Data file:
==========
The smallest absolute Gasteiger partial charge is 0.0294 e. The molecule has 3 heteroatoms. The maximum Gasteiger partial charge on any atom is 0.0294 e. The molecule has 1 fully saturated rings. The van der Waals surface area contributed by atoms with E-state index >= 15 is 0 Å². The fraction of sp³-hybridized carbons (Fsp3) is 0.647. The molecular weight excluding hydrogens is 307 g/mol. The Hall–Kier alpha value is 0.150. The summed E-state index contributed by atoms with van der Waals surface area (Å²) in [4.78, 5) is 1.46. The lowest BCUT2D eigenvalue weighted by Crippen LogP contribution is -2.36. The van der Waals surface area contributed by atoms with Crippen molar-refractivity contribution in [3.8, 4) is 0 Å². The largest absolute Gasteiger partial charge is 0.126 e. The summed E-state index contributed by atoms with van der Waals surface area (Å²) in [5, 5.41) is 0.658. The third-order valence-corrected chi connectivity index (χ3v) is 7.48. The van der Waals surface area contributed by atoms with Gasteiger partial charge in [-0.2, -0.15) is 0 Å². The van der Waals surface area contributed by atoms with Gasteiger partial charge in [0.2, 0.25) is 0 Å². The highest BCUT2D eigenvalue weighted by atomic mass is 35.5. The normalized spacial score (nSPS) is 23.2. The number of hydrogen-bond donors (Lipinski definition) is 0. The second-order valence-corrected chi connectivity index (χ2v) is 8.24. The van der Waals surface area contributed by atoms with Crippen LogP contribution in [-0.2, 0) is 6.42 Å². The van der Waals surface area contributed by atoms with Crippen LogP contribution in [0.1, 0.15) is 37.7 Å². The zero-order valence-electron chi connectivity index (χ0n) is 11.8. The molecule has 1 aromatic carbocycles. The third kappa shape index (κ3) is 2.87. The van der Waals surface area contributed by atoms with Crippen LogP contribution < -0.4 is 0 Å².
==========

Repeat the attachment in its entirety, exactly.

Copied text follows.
The smallest absolute Gasteiger partial charge is 0.0294 e. The molecule has 3 heteroatoms. The maximum Gasteiger partial charge on any atom is 0.0294 e. The molecule has 1 fully saturated rings. The van der Waals surface area contributed by atoms with E-state index >= 15 is 0 Å². The fraction of sp³-hybridized carbons (Fsp3) is 0.647. The molecular weight excluding hydrogens is 307 g/mol. The Hall–Kier alpha value is 0.150. The summed E-state index contributed by atoms with van der Waals surface area (Å²) in [4.78, 5) is 1.46. The lowest BCUT2D eigenvalue weighted by Crippen LogP contribution is -2.36. The van der Waals surface area contributed by atoms with Crippen molar-refractivity contribution in [3.8, 4) is 0 Å². The largest absolute Gasteiger partial charge is 0.126 e. The summed E-state index contributed by atoms with van der Waals surface area (Å²) in [5, 5.41) is 0.658. The third-order valence-corrected chi connectivity index (χ3v) is 7.48. The van der Waals surface area contributed by atoms with Gasteiger partial charge in [-0.2, -0.15) is 0 Å². The van der Waals surface area contributed by atoms with Gasteiger partial charge in [0.2, 0.25) is 0 Å². The highest BCUT2D eigenvalue weighted by atomic mass is 35.5. The normalized spacial score (nSPS) is 23.2. The number of hydrogen-bond donors (Lipinski definition) is 0. The second-order valence-corrected chi connectivity index (χ2v) is 8.24. The van der Waals surface area contributed by atoms with Crippen LogP contribution in [-0.2, 0) is 6.42 Å². The van der Waals surface area contributed by atoms with Crippen LogP contribution in [0.1, 0.15) is 37.7 Å². The zero-order valence-electron chi connectivity index (χ0n) is 11.8. The molecule has 1 aromatic carbocycles. The third kappa shape index (κ3) is 2.87. The van der Waals surface area contributed by atoms with Crippen LogP contribution < -0.4 is 0 Å².